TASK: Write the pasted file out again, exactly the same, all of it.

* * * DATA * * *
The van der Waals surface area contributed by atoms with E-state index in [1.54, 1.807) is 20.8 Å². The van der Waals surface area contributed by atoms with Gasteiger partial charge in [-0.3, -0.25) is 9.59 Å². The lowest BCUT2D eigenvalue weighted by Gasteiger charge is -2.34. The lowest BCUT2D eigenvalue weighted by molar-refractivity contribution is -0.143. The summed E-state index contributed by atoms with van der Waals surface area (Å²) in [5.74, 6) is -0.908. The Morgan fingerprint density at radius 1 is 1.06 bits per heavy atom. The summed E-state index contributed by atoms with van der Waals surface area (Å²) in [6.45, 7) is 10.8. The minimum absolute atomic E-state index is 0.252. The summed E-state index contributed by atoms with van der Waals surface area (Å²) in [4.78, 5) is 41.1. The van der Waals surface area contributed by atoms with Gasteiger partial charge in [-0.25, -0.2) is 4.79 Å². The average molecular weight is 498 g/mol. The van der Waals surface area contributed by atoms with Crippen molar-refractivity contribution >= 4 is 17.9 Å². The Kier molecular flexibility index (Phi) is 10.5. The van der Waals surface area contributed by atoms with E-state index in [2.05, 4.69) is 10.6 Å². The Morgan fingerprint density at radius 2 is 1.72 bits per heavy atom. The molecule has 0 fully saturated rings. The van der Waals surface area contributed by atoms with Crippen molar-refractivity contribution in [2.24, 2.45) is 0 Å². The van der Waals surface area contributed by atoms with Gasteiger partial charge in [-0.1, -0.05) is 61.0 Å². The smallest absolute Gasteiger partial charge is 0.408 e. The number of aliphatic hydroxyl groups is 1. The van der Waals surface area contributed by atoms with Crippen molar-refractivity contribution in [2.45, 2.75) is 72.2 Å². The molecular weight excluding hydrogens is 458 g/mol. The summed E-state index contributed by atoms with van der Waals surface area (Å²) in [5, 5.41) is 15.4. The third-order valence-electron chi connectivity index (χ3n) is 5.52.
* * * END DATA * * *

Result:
The van der Waals surface area contributed by atoms with E-state index in [1.54, 1.807) is 20.8 Å². The van der Waals surface area contributed by atoms with Gasteiger partial charge in [-0.3, -0.25) is 9.59 Å². The lowest BCUT2D eigenvalue weighted by Gasteiger charge is -2.34. The lowest BCUT2D eigenvalue weighted by molar-refractivity contribution is -0.143. The summed E-state index contributed by atoms with van der Waals surface area (Å²) in [5.74, 6) is -0.908. The Morgan fingerprint density at radius 1 is 1.06 bits per heavy atom. The summed E-state index contributed by atoms with van der Waals surface area (Å²) in [6.45, 7) is 10.8. The minimum absolute atomic E-state index is 0.252. The summed E-state index contributed by atoms with van der Waals surface area (Å²) in [4.78, 5) is 41.1. The van der Waals surface area contributed by atoms with Gasteiger partial charge in [-0.25, -0.2) is 4.79 Å². The average molecular weight is 498 g/mol. The van der Waals surface area contributed by atoms with Crippen molar-refractivity contribution >= 4 is 17.9 Å². The Kier molecular flexibility index (Phi) is 10.5. The van der Waals surface area contributed by atoms with E-state index in [2.05, 4.69) is 10.6 Å². The Morgan fingerprint density at radius 2 is 1.72 bits per heavy atom. The molecule has 0 fully saturated rings. The van der Waals surface area contributed by atoms with Crippen molar-refractivity contribution in [2.24, 2.45) is 0 Å². The van der Waals surface area contributed by atoms with Gasteiger partial charge in [-0.1, -0.05) is 61.0 Å². The smallest absolute Gasteiger partial charge is 0.408 e. The number of aliphatic hydroxyl groups is 1. The van der Waals surface area contributed by atoms with Crippen molar-refractivity contribution in [2.45, 2.75) is 72.2 Å². The molecular weight excluding hydrogens is 458 g/mol. The summed E-state index contributed by atoms with van der Waals surface area (Å²) in [5, 5.41) is 15.4. The third-order valence-electron chi connectivity index (χ3n) is 5.52.